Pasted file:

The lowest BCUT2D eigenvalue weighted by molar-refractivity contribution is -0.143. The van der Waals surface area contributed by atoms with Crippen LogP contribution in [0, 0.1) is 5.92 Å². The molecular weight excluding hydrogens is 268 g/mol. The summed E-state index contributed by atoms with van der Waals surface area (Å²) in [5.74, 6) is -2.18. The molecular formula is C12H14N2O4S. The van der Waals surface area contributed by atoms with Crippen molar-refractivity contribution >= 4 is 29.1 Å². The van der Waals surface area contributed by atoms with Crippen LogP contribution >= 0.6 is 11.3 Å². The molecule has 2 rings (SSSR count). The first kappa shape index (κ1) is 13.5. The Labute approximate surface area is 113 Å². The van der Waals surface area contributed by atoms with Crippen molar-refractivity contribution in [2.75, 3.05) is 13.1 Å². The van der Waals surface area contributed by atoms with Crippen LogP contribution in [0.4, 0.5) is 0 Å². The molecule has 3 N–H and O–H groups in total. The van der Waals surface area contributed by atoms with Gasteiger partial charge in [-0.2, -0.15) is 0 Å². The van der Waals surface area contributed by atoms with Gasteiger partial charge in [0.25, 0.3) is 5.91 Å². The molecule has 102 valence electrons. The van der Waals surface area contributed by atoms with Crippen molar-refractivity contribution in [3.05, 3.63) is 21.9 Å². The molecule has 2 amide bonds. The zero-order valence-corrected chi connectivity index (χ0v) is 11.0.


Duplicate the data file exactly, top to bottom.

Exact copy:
The lowest BCUT2D eigenvalue weighted by molar-refractivity contribution is -0.143. The van der Waals surface area contributed by atoms with Crippen LogP contribution in [0, 0.1) is 5.92 Å². The molecular weight excluding hydrogens is 268 g/mol. The summed E-state index contributed by atoms with van der Waals surface area (Å²) in [5.74, 6) is -2.18. The molecular formula is C12H14N2O4S. The van der Waals surface area contributed by atoms with Crippen molar-refractivity contribution >= 4 is 29.1 Å². The van der Waals surface area contributed by atoms with Crippen LogP contribution >= 0.6 is 11.3 Å². The molecule has 2 rings (SSSR count). The first kappa shape index (κ1) is 13.5. The Labute approximate surface area is 113 Å². The van der Waals surface area contributed by atoms with Crippen molar-refractivity contribution in [2.75, 3.05) is 13.1 Å². The van der Waals surface area contributed by atoms with Crippen LogP contribution in [0.4, 0.5) is 0 Å². The molecule has 3 N–H and O–H groups in total. The van der Waals surface area contributed by atoms with Gasteiger partial charge in [-0.2, -0.15) is 0 Å². The van der Waals surface area contributed by atoms with Gasteiger partial charge in [0.25, 0.3) is 5.91 Å². The molecule has 102 valence electrons. The van der Waals surface area contributed by atoms with Crippen molar-refractivity contribution in [3.05, 3.63) is 21.9 Å². The molecule has 2 amide bonds. The zero-order valence-corrected chi connectivity index (χ0v) is 11.0.